At Sunday’s Old Timers’ Day, I was reminded of the passage of time when I encountered so many players whom I covered when they broke into the majors – Darryl Strawberry, Dwight Gooden and David Cone in my years on the Mets and Bernie Williams, Pat Kelly and Kevin Maas during my time with the Yankees. I had them as rookies, and now they’re Old Timers, so what does that make me.
Don’t answer that.
This was Bernie’s first Old Timer’s Day, and he was one of the big hits of the afternoon. He got a rousing ovation from the crowd during the introduction ceremonies. Fans were on their feet again when he doubled to the warning track in left-center in the two-inning Old Timers’ game. Then the Stadium really exploded when Bernie’s old teammate, Tino Martinez, popped a two-run home run to right off Cone, another old teammate.
I teased Bernie around the batting cage before the game after he had told writers that he still did not consider himself retired. “But I think that’s closer now,” he said.
I told him that the Baseball Writers’ Association of America was in the process of putting together the 2012 Hall of Fame ballot that will go out to voters in December, and that he would be on it; in other words, like it or not, Bernie, you’re retired.
He was asked during the press conference what his favorite memory from his playing career was. Williams could not limit it to just one and gave a very thoughtful answer.
“I would say that three things stick out – winning our first World Series championship in 1996, winning the batting title in 1999 and being on the field before the last game at the old Stadium,” he said. “I got announced after Yogi, which was pretty cool.”
Bernie officially joined the pantheon of Yankees legends Sunday, and he sounded proud of it.
“It’s a really big thing for me,” he said. “If you take the word ‘old,’ I think I’d be a little uncomfortable with it. But when I was playing, I looked forward to these days. To me, it was a reminder of the fact that we’re part of a family that has been going on for 100 years, and thinking I was part of something that was bigger than myself. And now I’m on the other side, being in the same situation, so it’s good. It’s great. I’m just really proud of this organization. When I chose to stay and have my whole career as a Yankee, it was one of the best decisions I ever made.”
Also back for the first Old Timers’ Day appearance were former managers Lou Piniella and Joe Torre. “Sweet Lou,” who served the Yankees in nearly every category there is (players, coach, manager, general manager, broadcaster) put on the pinstripes for the first time since 1988. He had been busy elsewhere after that, winning a World Series with the Reds in 1990 and helping to build the Mariners into a viable franchise.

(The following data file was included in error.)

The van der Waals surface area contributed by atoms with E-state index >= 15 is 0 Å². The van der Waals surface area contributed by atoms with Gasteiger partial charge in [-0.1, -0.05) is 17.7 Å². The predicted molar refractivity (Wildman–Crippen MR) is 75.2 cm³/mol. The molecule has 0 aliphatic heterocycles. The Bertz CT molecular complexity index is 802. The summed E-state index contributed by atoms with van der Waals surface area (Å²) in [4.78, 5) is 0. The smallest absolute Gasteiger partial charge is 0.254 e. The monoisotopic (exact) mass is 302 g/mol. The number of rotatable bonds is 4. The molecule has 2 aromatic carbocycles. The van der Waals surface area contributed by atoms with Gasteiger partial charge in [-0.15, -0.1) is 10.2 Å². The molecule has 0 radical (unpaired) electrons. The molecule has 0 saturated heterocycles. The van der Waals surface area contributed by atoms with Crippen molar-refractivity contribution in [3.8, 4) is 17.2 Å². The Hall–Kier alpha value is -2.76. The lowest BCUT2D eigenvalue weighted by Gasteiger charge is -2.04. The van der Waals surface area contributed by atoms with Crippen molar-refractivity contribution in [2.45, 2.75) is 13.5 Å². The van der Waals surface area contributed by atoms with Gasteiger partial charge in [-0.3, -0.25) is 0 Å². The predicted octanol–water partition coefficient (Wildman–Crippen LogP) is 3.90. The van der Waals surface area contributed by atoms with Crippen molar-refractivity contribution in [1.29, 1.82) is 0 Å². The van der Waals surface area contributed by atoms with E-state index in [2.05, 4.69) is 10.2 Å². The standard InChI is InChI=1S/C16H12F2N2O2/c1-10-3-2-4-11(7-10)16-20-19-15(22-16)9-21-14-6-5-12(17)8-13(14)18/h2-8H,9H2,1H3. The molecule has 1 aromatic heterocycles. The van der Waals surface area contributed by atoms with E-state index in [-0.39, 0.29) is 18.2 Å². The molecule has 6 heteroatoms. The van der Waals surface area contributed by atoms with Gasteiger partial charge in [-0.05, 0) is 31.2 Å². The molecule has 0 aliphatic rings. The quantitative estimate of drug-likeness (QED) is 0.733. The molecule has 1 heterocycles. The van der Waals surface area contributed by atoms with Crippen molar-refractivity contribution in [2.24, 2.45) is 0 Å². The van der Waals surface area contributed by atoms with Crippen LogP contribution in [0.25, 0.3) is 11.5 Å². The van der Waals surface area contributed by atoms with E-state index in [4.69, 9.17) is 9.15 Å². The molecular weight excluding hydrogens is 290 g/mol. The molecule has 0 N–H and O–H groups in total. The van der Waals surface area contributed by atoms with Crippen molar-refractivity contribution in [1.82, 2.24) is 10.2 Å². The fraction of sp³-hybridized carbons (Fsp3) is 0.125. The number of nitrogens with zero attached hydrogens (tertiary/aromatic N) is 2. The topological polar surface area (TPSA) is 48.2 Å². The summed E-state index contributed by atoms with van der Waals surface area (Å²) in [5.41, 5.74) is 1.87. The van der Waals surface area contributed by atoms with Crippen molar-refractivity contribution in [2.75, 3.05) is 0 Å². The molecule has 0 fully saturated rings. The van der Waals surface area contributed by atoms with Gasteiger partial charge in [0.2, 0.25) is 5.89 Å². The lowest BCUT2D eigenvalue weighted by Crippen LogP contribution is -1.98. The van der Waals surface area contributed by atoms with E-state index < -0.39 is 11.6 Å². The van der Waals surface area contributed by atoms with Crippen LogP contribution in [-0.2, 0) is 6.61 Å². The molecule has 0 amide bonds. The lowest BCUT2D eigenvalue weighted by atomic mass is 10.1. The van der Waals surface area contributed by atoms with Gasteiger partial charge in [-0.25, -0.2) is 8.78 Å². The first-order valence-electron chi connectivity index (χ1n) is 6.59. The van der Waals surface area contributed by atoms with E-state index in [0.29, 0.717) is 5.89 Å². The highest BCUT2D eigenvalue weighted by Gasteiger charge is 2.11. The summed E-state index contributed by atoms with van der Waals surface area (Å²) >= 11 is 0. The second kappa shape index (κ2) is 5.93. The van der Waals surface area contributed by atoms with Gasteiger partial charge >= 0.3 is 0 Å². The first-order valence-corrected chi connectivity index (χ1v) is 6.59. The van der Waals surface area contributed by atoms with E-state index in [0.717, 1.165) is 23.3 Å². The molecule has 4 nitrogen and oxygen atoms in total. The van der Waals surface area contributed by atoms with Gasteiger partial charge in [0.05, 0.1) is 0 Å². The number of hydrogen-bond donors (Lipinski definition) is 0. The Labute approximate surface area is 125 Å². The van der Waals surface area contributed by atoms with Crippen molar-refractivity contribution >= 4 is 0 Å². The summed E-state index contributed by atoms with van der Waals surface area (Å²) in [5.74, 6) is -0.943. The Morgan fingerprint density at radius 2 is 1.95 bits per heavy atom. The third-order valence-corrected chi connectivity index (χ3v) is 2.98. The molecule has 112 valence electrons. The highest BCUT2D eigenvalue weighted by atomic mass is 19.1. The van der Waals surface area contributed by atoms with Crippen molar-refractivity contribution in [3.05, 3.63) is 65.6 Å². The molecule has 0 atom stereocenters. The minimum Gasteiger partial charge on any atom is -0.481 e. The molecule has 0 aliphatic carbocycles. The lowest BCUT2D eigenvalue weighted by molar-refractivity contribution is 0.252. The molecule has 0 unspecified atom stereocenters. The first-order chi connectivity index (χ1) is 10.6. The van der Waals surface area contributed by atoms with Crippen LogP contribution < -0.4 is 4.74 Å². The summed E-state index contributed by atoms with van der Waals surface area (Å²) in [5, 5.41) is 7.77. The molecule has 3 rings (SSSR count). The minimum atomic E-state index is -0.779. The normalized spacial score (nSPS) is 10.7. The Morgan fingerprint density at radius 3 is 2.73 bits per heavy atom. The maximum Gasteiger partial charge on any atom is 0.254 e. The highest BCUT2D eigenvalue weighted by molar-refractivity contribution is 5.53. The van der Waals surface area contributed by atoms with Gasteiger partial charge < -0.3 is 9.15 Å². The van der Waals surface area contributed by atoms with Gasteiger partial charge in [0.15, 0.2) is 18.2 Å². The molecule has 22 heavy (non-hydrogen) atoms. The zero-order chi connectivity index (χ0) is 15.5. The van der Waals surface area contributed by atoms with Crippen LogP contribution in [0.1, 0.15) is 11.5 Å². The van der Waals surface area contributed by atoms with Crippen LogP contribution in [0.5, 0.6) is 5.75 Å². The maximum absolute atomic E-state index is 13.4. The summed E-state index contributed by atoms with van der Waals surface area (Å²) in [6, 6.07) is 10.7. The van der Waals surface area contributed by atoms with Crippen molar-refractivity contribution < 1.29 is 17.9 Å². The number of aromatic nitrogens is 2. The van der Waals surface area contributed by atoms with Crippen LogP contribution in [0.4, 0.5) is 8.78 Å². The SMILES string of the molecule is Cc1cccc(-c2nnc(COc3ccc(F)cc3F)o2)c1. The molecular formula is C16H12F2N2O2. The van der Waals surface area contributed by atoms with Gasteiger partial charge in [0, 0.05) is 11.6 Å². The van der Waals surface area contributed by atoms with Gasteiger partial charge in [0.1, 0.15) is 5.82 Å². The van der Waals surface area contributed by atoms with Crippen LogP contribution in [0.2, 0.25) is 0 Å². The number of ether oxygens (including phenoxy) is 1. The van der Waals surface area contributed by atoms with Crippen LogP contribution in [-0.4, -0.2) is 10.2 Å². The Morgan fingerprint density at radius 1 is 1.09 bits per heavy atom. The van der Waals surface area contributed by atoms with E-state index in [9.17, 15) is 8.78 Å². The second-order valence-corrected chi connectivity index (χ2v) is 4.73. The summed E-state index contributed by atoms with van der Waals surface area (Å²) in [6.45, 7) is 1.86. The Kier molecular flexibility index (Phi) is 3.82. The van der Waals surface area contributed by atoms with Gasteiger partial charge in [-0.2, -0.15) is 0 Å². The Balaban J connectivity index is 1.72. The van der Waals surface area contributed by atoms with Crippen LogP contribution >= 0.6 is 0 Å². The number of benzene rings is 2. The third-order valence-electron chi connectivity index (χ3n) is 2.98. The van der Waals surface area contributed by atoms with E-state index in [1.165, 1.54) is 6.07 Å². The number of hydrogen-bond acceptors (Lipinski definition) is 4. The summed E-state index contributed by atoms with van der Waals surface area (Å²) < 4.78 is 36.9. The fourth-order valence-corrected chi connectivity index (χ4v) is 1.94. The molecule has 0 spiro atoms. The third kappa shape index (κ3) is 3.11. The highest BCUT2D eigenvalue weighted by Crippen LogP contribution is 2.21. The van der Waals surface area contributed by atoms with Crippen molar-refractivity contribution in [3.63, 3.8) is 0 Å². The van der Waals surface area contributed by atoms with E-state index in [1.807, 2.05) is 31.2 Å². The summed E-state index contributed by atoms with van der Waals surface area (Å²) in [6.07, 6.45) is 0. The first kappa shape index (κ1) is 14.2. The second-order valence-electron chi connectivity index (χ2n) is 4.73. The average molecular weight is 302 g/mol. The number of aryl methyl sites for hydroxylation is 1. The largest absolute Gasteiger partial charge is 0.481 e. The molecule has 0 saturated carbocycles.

The pinstripes looked good on Torre, too, even while wearing a sling after recently undergoing right rotator cuff surgery. The man who won six American League pennants, four World Series and had the Yankee in post-season play all 12 of his seasons as manager had been invited before but was unable to attend because he was managing the Dodgers. Joe is now vice president for baseball operations in the commissioner’s office, but it is not really a desk job as he gets to spend a lot of time in ballparks.
With Jack McKeon (Marlins) and Davey Johnson (Nationals) back in big-league dugouts, I was curious if that gave either Lou or Joe the itch to return.
“There comes a time when you have to walk away, and I knew last year was that time for me,” Piniella said. “It was the same when I was a player. I was never one who wanted another at bat.”
“I was shopping with my wife recently,” Torre said, “and she told me how strange it was that here we were in the middle of a baseball season together and I wasn’t stressed out. I don’t miss all that stress.”
Both proudly wore rings linking them to their Yankees careers – Lou the World Series ring of 1977 and Joe of 1996. Those were the first championships for each.
“You never forget the first time,” Joe said on a day at Yankee Stadium that never gets old.
Fans planning to attend Sunday’s 65th annual Old Timers’ Day are encouraged to get to Yankee Stadium early. Gates will open at 10 a.m. with the Old Timers’ Day ceremonies to start at 11:30 a.m., followed by the traditional, two-inning Old Timers’ Day game. The regularly scheduled inter-league game between the Yankees and the Rockies will have a first pitch of 2:20 p.m. The entire day’s activities will be cablecast on the YES Network.
Bernie Williams and former managers Lou Piniella and Joe Torre will be making their Old Timers’ Day debuts. “Sweet Lou” will be putting on a Yankees uniform for the first time since 1988. Torre, whose Yankees teams defeated Piniella’s Seattle Mariners in the 2000 and 2001 post-seasons, is still active in the game as Major League Baseball’s vice president for baseball operations.